Our further research led us to recently (and for the first time!) published (it was brought to Russia in 2003, in order to be exhibited in St. Petersburg's Russian Museum - see our images nr.37-38) "alleged" (!!) portrait of Duchess Anna Alexandrovna Serra-Capriola from the family collection of her Italian heirs. This portrait attributed to Austrian portraitist Joseph Hickel (sic! he visited neither Italian regions where Dukes of Serra-Capriola lived, nor Russia) shows a quite mature (dressed and hair-styled according to fashion of the early 1790s) lady, who shares no likeness with young Anna Alexandrovna in the book of Grand Duke Romanov!
We are absolutely certain that this (ca. 40-year-old) woman could in no way be "Russian" duchesse Serra-Capriola, who was born in 1770, and who in the 1790s was between 20 and 30 years old!
Anna Alexandrovna, Princess Vyazemskaya was born in 1770 as daughter of Senat's "Ober-Prokuror" (English: Chief-Procurator, or Prosecutor) Prince Alexander Alexeevich Vyzemski (1727-1793; see our image nr.39) and Princess Elena Nikitichna Vyazemskaya, nee Princess Trubetskaya (1745-1832; see our image nr.36). On November 12th 1788, Anna Alexandrovna married Antonio Moresco, Duke (duce) Serra-Capriola (also Serra-de-Capriola, Serracapriola. Antonio Moresco (1750 Naples - 1822 St. Petersburg; see image nr.40)) was then a Neapolitan ambassador at the Court of Catherina the Great. Later (after Napoleon's siege of Naples), he went back to being a private person, who nonetheless retained important international connections, and who - as before - continued to play decisive role in behind-the-curtain intrigues.
His young wife (St. Petersburg's high society referred to her as "duchesse") took up painting and painted with watercolors. Their house in Fontanka Street 22 was one of the most glamorous salons in Russian capital that daily received guests (great Russian poet A.S. Pushkin was one among them; see our image nr.41). After the death of Anna Alexandrovna's father (1793), she inherited their family's summer estate Murzinka by St. Petersburg (see our images nr.42-43).
Duke and Duchess had two children:
- Nikolai (Nicolo) Antonovich (1790-1870) was raised and educated in St. Petersburg. In 1840 he was appointed Ambassador of the Kingdom of Naples and Two Sicilies in Paris. In 1848 he became the prime minister of his Kingdom. He was also a first-class draughtsman and watercolor artist (see our images nr.42-43).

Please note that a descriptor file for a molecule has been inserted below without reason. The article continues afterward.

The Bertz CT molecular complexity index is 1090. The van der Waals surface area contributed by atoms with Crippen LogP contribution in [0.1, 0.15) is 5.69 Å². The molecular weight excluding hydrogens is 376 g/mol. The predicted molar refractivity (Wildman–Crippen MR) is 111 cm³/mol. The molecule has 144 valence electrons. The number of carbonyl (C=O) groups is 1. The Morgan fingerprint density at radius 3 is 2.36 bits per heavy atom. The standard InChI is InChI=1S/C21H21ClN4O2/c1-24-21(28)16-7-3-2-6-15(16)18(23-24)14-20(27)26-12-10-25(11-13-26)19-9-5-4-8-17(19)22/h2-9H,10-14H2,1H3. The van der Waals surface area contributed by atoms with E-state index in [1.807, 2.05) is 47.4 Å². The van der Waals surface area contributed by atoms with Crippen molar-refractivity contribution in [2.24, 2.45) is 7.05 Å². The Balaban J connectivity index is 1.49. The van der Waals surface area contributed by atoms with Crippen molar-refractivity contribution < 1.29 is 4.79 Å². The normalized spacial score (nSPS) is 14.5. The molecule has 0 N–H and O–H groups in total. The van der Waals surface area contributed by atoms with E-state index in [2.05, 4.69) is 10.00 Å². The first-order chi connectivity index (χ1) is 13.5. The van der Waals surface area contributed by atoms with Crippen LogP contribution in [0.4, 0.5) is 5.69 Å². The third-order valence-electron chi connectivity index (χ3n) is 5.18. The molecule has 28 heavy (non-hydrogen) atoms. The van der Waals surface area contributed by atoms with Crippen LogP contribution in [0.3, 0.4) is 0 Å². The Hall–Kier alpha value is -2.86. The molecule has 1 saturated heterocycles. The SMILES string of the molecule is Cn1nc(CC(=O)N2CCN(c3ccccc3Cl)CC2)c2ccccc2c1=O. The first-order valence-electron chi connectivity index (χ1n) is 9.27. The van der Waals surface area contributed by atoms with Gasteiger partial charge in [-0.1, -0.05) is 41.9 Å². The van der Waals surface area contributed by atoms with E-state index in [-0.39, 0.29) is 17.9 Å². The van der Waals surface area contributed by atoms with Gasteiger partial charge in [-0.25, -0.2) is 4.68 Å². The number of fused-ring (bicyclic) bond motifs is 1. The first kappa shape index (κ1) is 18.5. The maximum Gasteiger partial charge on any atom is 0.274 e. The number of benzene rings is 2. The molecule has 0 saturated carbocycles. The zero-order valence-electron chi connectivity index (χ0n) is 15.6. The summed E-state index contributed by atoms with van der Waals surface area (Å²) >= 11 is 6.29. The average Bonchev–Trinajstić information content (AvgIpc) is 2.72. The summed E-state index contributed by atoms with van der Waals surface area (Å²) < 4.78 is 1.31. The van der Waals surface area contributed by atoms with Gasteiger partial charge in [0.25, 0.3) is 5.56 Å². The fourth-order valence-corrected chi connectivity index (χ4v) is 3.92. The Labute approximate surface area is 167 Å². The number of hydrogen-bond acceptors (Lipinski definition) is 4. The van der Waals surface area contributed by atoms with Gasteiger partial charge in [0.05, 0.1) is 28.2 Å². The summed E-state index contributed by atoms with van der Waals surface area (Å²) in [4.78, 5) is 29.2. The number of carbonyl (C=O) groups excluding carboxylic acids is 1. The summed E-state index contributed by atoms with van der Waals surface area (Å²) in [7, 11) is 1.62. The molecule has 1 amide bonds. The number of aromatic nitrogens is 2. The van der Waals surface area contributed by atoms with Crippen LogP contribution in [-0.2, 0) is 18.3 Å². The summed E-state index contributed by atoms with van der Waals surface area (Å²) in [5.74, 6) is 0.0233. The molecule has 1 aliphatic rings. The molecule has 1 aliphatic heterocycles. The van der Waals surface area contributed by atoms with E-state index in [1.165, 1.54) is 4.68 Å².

- Elena Antonovna (died in 1820), wife of General of Cavalry Stepan Fedorovich, Prince Apraksin. She died after the birth of her fourth child.
Duchess Anna Alexandrovna outlived her husband and her daughter by 20 years; she died in 1840 in St. Petersburg and was buried at the Blagoveshchensky burial vault of Alexandro-Nevski Lavra (monastery) in St. Petersburg (see our image nr.44).
Back to the "alleged" portrait of Anna Alexandrovna, which was (for the first time) shown in 2003 in St. Petersburg's Russian Museum. We believe that we found the reason why this work is until today considered the portrait of duchesse Serra-Capriola. In it, the depicted lady bears the black sash and cross of Maltese (St. John) Order (in existence since the 11th century), which was introduced in Russia by decree of Tsar Paul I on the 29th of November 1798. Among the (several) ladies-recipients of the "Grand Cross", we find (see our image nr.45 for clips from its recipient list of 1800) "la duchesse de Serra Capriola"...
The sitter in the portrait shown in Russian Museum indeed bears the Grand Cross of the Maltese Order. But which one? One cannot insist that it is its Russian modification. Besides that, in the late 1798, the duchess had to be dressed and hair-styled in an entirely another way - see other female portraits of that period!!
Fazit: the portrait brought to St. Petersburg in 2003 shows not Anna Alexandrovna but another, still unknown woman.
The rain to our parade came with the arrival of the portrait from the auction house: we could finally inspect the (thus far unreadable in auction catalogue) lower line of the artist's signature - "pinxit 1797". This discovery somewhat faltered our "Serra-Capriola" version, for we were now dealing with dates' discrepancy: the date of 1796 listed by D.A. Rovinski and "our" date of 1797.